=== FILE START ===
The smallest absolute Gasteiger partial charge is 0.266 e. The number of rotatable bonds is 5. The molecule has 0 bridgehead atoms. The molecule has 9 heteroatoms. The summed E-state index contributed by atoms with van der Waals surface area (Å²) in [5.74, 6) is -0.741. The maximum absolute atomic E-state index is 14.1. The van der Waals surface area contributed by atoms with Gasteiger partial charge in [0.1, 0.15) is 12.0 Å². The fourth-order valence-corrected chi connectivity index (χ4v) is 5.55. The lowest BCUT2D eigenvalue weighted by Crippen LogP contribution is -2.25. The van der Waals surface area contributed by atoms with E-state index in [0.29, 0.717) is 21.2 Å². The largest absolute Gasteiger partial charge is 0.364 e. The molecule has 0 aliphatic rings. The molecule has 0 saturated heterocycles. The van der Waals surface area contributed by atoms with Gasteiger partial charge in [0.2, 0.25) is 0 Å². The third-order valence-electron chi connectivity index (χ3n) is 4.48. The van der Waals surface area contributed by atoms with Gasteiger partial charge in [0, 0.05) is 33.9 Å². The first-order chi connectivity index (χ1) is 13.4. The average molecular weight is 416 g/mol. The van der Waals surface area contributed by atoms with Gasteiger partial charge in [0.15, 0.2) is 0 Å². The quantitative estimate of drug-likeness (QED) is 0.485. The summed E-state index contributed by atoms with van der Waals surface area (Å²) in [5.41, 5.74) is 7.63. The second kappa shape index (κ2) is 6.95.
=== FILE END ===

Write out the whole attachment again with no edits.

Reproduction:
The smallest absolute Gasteiger partial charge is 0.266 e. The number of rotatable bonds is 5. The molecule has 0 bridgehead atoms. The molecule has 9 heteroatoms. The summed E-state index contributed by atoms with van der Waals surface area (Å²) in [5.74, 6) is -0.741. The maximum absolute atomic E-state index is 14.1. The van der Waals surface area contributed by atoms with Gasteiger partial charge in [0.1, 0.15) is 12.0 Å². The fourth-order valence-corrected chi connectivity index (χ4v) is 5.55. The lowest BCUT2D eigenvalue weighted by Crippen LogP contribution is -2.25. The van der Waals surface area contributed by atoms with E-state index in [0.29, 0.717) is 21.2 Å². The largest absolute Gasteiger partial charge is 0.364 e. The molecule has 0 aliphatic rings. The molecule has 0 saturated heterocycles. The van der Waals surface area contributed by atoms with Gasteiger partial charge in [0.2, 0.25) is 0 Å². The third-order valence-electron chi connectivity index (χ3n) is 4.48. The van der Waals surface area contributed by atoms with Gasteiger partial charge in [0, 0.05) is 33.9 Å². The first-order chi connectivity index (χ1) is 13.4. The average molecular weight is 416 g/mol. The van der Waals surface area contributed by atoms with Gasteiger partial charge in [0.15, 0.2) is 0 Å². The quantitative estimate of drug-likeness (QED) is 0.485. The summed E-state index contributed by atoms with van der Waals surface area (Å²) in [5.41, 5.74) is 7.63. The second kappa shape index (κ2) is 6.95.